The state of Ohio filed suit against Google on Tuesday, claiming the tech giant should be regulated as a public utility due to its "discriminatory and anti-competitive" practices.
The civil action, filed by Ohio Attorney General Dave Yost in Delaware County Common Pleas Court, does not seek monetary damages, but instead asks for Google to be declared a "common carrier" that could come under oversight from a body such as the state's Public Utilities Commission.
“Google uses its dominance of internet search to steer Ohioans to Google’s own products — that's discriminatory and anti-competitive,” Yost said in a prepared statement.
“When you own the railroad or the electric company or the cellphone tower, you have to treat everyone the same and give everybody access."
In the civil complaint, Yost said he's concerned about Google's ability to create "no click searches," which means a query that directs users "to other Google platforms, such as YouTube, Google Flights, Google Maps, Google News, Google Shopping and Google Travel."
Google "has a duty not to artificially prioritize Google services and links higher than they would be displayed as a result of Google's internet searches algorithms in which the algorithm is not programmed to prioritize Google's owed products and services," the suit said.
A representative for Mountain View, California-based Google said the lawsuit will not succeed.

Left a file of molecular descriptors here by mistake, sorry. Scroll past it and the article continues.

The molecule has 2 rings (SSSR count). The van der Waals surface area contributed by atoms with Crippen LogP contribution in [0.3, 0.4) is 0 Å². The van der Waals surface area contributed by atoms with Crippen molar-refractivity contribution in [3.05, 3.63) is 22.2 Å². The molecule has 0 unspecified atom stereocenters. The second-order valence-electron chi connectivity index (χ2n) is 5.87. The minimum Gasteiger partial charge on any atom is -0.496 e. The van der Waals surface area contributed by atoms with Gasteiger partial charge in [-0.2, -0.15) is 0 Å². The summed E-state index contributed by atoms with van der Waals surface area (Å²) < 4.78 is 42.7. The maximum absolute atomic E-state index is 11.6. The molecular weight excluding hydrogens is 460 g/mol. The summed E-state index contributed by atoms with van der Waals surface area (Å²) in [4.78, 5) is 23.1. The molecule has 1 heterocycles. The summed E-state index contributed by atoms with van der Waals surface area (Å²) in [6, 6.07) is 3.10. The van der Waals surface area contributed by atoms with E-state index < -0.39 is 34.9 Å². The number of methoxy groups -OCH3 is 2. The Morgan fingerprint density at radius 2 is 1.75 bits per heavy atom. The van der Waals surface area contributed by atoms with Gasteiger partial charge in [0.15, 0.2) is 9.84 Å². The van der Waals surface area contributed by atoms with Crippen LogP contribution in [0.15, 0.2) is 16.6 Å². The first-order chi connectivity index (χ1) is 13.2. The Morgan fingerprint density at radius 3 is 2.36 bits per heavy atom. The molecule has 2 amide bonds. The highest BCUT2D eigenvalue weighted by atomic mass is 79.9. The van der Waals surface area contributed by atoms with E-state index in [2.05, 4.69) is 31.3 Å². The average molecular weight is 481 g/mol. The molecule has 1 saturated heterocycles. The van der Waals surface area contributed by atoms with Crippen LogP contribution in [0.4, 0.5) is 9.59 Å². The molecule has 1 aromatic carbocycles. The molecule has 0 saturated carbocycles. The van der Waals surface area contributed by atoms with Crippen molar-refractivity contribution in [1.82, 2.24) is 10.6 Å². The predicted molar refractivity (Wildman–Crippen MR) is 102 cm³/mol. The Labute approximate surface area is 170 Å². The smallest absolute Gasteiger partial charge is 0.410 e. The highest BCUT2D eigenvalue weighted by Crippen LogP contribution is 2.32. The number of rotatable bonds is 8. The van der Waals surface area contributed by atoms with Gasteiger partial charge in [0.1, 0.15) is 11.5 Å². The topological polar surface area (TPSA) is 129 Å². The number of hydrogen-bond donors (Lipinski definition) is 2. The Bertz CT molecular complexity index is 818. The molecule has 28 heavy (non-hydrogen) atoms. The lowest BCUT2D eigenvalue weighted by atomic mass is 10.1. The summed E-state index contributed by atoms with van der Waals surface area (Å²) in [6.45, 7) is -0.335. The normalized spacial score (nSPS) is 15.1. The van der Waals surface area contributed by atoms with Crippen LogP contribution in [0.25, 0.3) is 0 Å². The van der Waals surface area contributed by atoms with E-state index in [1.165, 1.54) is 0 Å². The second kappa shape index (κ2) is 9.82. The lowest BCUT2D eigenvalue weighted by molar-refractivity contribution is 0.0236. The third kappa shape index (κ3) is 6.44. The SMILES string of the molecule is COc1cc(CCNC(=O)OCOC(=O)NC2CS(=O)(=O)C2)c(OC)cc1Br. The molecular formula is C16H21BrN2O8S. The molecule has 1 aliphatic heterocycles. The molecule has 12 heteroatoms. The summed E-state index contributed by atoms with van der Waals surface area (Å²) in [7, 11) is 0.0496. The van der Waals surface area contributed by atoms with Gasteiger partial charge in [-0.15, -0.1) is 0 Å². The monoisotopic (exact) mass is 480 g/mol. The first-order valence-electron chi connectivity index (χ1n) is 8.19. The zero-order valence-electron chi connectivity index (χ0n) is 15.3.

“Google Search is designed to provide people with the most relevant and helpful results," according to a company statement.
"AG Yost's lawsuit would make Google Search results worse and make it harder for small businesses to connect directly with customers. Ohioans simply don't want the government to run Google like a gas or electric company. This lawsuit has no basis in fact or law and we'll defend ourselves against it in court.”
MSNBC legal analyst Danny Cevallos said Ohio's end game isn't to put Google under the direct authority of a utilities commission, but to lay the groundwork for increased regulation.
He cited services such as cable TV, trash hauling, airlines and casinos that are provided by private companies, but are almost always subject to rules and regulations above and beyond other businesses.
"When a business serves such a substantial part of the public that its rates, charges and methods of operation become a public concern, it can be characterized as a public utility" and targeted for increased government oversight, Cevallos said.
However, unlike those other services, Google trades in information, which raises the bar for any government seeking to impose regulations, according to Boston University law professor Tiffany Li.
"It sounds like another attempt to limit the power of big tech without paying attention to the actual law. Google’s not a public utility any more than the Yellow Pages telephone book is," said Li, who specializes in technology platform governance.
"Google, as a company, has First Amendment rights to protection for its speech. Algorithmic ranking and sorting of search results can be considered Google’s speech. Attempting to limit that will run into constitutional law problems."